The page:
Conflict Resolution

Advanced Problem-Solving Strategies

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Here is how one high stakes negotiation is currently playing out: First a recap. On February 13, 2016, Justice Scalia’s unexpected death created a vacancy on the Supreme Court. Within less than a day, leading Senate Republicans made a pre-emptive opening demand, announcing that they would refuse to consider, even to hold hearings for, any nominee the president proposed.  Next, President Obama announced that he would proceed in the normal course anyway, and he also invited the opposition to the White House, where they meet in the Oval Office on March 1, 2016. Presumably the parties gauged each other’s resolve, presented their respective best alternatives to a negotiated outcome of the dispute, perhaps suggested some ways of reaching a resolution. […]

A variation of the Prisoners’ Dilemma problem may be playing out in the Republican primary campaign. Those elements in the party who are still seeking to prevent Trump from becoming the nominee have apparently abandoned their original tactic of attempting to coalesce support around the strongest non-Trump candidate while encouraging weaker candidates to drop out. Instead, the plan of the Never Trump movement is now to encourage all three remaining candidates to remain in the race, but act more cooperatively toward each other so that each can amass the maximum number of delegates in the states in which each is running most strongly, and thereby prevent Trump from gaining a majority in advance of the convention. Thus, Rubio and Cruz […]

Neutrality is a cherished concept in mediation, but the term is interpreted differently by different mediators. Some take it to mean being strictly impartial and fair toward both sides in a dispute, in the way that a judge should not let his or her biases affect the outcome, or show favoritism toward one side or the other. I take it to mean being indifferent toward the outcome of the process, leaving the parties to achieve a resolution acceptable to each side, but assisting both sides in satisfying their interests to the greatest extent possible. To do that mediators play a different role than judges or arbitrators, at times coaching one side or the other on their negotiating tactics, and at […]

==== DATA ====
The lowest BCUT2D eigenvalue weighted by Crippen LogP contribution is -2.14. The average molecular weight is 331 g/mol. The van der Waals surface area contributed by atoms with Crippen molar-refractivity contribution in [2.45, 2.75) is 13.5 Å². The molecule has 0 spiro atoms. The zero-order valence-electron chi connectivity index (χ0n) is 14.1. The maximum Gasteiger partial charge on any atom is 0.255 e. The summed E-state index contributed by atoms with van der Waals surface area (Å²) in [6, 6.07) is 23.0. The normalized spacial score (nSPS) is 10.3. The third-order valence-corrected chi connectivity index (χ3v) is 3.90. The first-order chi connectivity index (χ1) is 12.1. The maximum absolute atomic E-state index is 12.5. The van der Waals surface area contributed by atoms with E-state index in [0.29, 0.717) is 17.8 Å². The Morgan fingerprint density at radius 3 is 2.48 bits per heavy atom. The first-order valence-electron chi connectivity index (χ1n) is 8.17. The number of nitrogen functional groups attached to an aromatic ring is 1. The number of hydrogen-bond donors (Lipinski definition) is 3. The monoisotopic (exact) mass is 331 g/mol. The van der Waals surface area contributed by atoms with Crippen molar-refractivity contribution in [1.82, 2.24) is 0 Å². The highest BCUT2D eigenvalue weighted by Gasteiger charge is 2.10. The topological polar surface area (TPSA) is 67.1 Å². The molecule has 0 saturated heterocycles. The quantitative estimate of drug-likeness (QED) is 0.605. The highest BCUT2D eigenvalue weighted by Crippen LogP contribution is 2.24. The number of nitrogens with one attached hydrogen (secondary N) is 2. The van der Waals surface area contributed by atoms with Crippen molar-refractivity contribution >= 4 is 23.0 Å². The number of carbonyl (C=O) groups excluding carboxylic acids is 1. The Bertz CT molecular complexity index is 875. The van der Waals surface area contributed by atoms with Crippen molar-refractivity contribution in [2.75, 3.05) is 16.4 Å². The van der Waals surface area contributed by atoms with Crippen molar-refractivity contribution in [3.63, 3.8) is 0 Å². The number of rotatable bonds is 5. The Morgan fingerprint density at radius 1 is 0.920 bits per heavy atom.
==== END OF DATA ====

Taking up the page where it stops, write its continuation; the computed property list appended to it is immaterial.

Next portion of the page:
Tunisia, where the Arab Spring started, is also the first country to emerge from its revolution with a genuine commitment to democracy and the rule of law. This outcome may be attributable in large part to the work of the National Dialogue Quartet, a group composed of four organizations: the General Labor Union; the Tunisian Confederation of Industry, Trade and Handicrafts; the Tunisian Human Rights League; and the Tunisian Order of Lawyers. When Tunisia appeared in danger of falling into civil war, these organizations banded together and persuaded the Islamist and other parties to agree to a framework for negotiations that would lead to a more legitimate and pluralistic government. The quartet’s work illustrates two techniques favored by mediators: (1) acceptance […]

Some thoughts based on my experience with negotiation and mediation in general that may be relevant to the ongoing Congressional fight over passage of fast track authority for the Trans-Pacific Partnership (TPP) trade agreement (which suffered a major setback on Friday): First, there are great virtues in preserving the secrecy of negotiations until the deal is complete. Critics of the TPP have thrown suspicion onto the deal because many of its terms remain shrouded in secrecy. But confidentiality is something we fight to preserve in mediation and other forms of negotiated conflict resolution. One reason is to allow negotiators freedom to make aggressive offers and demands without fear of being second-guessed by their principals until the deal is completed. Another […]